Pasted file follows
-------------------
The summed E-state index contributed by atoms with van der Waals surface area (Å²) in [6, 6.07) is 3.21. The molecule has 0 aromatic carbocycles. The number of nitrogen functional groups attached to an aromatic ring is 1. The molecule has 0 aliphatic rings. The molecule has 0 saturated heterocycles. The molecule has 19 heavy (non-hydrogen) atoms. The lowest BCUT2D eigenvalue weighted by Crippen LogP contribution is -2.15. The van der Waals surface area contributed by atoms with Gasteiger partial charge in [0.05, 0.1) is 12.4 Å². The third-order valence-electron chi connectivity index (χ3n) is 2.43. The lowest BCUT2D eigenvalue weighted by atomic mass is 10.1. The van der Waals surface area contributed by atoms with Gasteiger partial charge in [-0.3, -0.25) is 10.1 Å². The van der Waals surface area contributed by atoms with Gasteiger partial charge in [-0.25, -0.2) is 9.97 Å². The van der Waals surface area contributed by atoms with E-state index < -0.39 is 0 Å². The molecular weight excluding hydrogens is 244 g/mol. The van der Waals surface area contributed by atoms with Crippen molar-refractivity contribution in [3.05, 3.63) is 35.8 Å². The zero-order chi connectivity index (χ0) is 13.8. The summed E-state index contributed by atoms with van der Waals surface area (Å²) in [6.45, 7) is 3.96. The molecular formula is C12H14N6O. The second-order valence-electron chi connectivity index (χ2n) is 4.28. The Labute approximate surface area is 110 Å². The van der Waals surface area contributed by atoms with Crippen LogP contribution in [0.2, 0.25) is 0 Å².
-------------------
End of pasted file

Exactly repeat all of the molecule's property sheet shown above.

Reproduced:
The summed E-state index contributed by atoms with van der Waals surface area (Å²) in [6, 6.07) is 3.21. The molecule has 0 aromatic carbocycles. The number of nitrogen functional groups attached to an aromatic ring is 1. The molecule has 0 aliphatic rings. The molecule has 0 saturated heterocycles. The molecule has 19 heavy (non-hydrogen) atoms. The lowest BCUT2D eigenvalue weighted by Crippen LogP contribution is -2.15. The van der Waals surface area contributed by atoms with Gasteiger partial charge in [0.05, 0.1) is 12.4 Å². The third-order valence-electron chi connectivity index (χ3n) is 2.43. The lowest BCUT2D eigenvalue weighted by atomic mass is 10.1. The van der Waals surface area contributed by atoms with Gasteiger partial charge in [-0.3, -0.25) is 10.1 Å². The van der Waals surface area contributed by atoms with Gasteiger partial charge in [-0.25, -0.2) is 9.97 Å². The van der Waals surface area contributed by atoms with E-state index < -0.39 is 0 Å². The molecular weight excluding hydrogens is 244 g/mol. The van der Waals surface area contributed by atoms with Crippen molar-refractivity contribution in [3.05, 3.63) is 35.8 Å². The zero-order chi connectivity index (χ0) is 13.8. The summed E-state index contributed by atoms with van der Waals surface area (Å²) in [6.45, 7) is 3.96. The molecular formula is C12H14N6O. The second-order valence-electron chi connectivity index (χ2n) is 4.28. The Labute approximate surface area is 110 Å². The van der Waals surface area contributed by atoms with Crippen LogP contribution in [0.2, 0.25) is 0 Å².